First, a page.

#1. "RE: Saving Defaults" In response to Reply # 0
The easy, not-a-preset way is to adjust an image to your liking, edit>copy, select which settings you want to copy (one, several, all) select other images (you can select one or several or all), then edit>paste.
The make-a-preset way means you'll collect lots of custom presets, as I am sure every batch will require different amounts of sharpening, etc.
To create a preset: 1. make your edits in the right panel 2. click on the + sign in the left panel 3. select sharpening and any other setting you want included in your preset 4. name your preset 5, create it
#2. "RE: Saving Defaults" In response to Reply # 0
Colorado Springs, US
You can also have a set of parameters designated as your default for all images taken with a certain camera. Those can include whatever your want, but common things to include in your default setting are sharpening and a color profile. Presuming you want to use this sharpening setting for the majority of your images, you don't need to include sharpening settings in your presets; your new default values will stay set. To create a default for a specific camera, start with an unedited image, go to the Develop module, adjust the sharpening values to whatever you want and any other parameters you want included in your default setting and then select Develop>Set Default Settings>Update to Current Settings. From this point on, those settings will be applied to all images made with that camera when you import them into Lightroom.
There are options you can set for how default settings are used within Lightroom if you want to get fancier. You can have them set by camera model (the default), serial number (if you have multiple camera bodies of the same model that are individually color-calibrated) and by ISO (if you want to apply differing sharpening and noise reduction automatically based on ISO). I tend to keep it simple and just do it based on the camera model.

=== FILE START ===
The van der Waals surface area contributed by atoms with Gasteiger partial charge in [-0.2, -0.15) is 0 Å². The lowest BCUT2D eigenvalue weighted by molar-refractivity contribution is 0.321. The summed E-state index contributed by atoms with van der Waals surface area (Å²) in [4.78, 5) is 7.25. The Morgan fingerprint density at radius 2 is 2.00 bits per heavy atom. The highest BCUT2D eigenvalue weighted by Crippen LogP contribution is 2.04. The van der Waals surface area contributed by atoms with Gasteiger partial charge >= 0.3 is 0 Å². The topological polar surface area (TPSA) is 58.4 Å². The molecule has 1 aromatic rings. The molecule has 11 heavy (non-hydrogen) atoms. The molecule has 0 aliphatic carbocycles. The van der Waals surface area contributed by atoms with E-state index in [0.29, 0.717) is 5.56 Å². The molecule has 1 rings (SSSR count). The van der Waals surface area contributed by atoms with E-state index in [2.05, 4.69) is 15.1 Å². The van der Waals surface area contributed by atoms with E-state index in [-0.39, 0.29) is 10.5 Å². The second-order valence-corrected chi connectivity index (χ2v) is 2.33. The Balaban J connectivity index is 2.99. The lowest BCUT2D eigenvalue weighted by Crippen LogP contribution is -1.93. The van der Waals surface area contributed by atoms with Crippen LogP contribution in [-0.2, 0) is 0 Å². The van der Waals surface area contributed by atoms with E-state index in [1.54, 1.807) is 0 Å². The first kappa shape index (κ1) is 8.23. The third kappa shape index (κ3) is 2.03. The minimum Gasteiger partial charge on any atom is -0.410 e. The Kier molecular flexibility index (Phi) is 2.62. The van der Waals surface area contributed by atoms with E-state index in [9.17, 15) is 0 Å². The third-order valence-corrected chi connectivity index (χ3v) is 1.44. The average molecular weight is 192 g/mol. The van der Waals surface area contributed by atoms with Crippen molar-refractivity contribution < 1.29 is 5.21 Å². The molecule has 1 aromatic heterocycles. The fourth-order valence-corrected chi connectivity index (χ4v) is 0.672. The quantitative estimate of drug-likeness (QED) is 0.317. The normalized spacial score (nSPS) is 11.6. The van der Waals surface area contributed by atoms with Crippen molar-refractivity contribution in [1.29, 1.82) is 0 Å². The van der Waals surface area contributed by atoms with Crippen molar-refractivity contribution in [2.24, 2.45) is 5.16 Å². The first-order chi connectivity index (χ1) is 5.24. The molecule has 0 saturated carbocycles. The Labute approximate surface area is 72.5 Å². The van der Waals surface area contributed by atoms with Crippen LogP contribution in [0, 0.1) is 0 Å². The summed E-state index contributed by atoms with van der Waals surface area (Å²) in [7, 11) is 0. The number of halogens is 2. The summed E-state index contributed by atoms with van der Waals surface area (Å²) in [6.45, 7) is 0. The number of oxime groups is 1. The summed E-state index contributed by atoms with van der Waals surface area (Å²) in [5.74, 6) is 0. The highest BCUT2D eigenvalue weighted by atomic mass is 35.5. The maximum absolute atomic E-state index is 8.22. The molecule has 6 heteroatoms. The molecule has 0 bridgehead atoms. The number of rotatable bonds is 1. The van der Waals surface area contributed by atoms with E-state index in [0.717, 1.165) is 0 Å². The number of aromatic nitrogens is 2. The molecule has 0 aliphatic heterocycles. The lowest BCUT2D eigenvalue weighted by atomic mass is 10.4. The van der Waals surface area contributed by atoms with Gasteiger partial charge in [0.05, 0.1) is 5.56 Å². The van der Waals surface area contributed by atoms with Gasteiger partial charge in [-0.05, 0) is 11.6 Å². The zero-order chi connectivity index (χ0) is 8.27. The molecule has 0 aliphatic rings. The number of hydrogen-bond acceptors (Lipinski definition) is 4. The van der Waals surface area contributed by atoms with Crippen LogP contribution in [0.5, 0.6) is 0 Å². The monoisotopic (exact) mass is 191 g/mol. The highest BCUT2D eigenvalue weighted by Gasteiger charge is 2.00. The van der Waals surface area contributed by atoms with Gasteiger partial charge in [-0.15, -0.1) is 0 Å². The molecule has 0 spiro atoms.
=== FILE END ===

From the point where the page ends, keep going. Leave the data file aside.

#3. "RE: Saving Defaults" In response to Reply # 0 Sat 04-May-13 01:56 PM by pdekman
I'll add one more method to the good advice you've been given. In the Develop module, select all the images in the filmstrip that you want to share settings with and use the 'Sync...' button to copy settings. Alternatively, toggle the button to 'AutoSync' and then any changes you make to an image will automatically be applied to all images selected in the filmstrip.
With a bit of selection discipline, LR can really speed your post-processing. Good luck!
Reminder - you will make mistakes while learning, use the undo feature to get back to where you were.
#4. "RE: Saving Defaults" In response to Reply # 0
Thank, guys. Even more help than I could hope for. I will certainly avail myself of this info.
I already noticed with a couple of things I did to a filmstrip of images, how quickly I could make a change. For someone who was not interested in trying it because I already used and loved Photoshop, I have become a believer!
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